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Non-Invasive Analysis of Bat Diets in the Yolo Bypass Using DNA

How bats in the Yolo Bypass colony may reduce crop pests and contribute to agricultural sustainability.

Non-Invasive Analysis of Bat Diets in the Yolo Bypass Using DNA

Background and Significance

The largest bat colony in California is just minutes from UC Davis: each summer about 250,000 Mexican free-tailed bats ( Tadarida brasiliensis) roost and raise their pups in the Yolo Basin Wildlife Area. The bats are thought to provide valuable ecosystem services by consuming agricultural pests in the Central Valley, but the diet of these bats has not been studied in over 25 years. In this study we apply DNA metabarcoding to gain new insights into the feeding patterns of bats during the critical pupping season. This research  helps develop reliable and specific DNA methods that demonstrate the value of bats and help increase their representation in local conservation plans.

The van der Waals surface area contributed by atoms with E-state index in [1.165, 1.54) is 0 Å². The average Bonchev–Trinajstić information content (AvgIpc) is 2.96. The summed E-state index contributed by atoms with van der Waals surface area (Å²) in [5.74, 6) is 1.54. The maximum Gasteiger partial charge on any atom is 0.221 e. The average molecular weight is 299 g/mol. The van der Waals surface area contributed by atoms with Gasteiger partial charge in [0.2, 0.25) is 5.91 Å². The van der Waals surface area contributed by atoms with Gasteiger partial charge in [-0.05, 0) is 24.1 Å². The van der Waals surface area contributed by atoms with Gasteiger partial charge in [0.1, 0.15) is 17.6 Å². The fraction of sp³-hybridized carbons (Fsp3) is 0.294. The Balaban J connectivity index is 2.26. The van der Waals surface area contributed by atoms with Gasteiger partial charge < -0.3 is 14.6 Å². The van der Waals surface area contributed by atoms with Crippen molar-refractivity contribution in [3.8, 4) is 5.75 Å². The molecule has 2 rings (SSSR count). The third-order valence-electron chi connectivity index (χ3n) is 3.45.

Funding Sources 

This project is funded by through the Yolo Basin Foundation Graduate Student Fellowship, as well as a UC Davis Jastro Research Fellowship and a Seed Grant from the UC Davis Genome Center. Undergraduates Shayan Kaveh, Victor Martinez, Serra Perry, and Khyana Yearwood provided valuable assistance with field sampling and laboratory work. Khyana received a 2021 Provost's Undergraduate Fellowship (PUF) to study bat endoparasites using metabarcoding.

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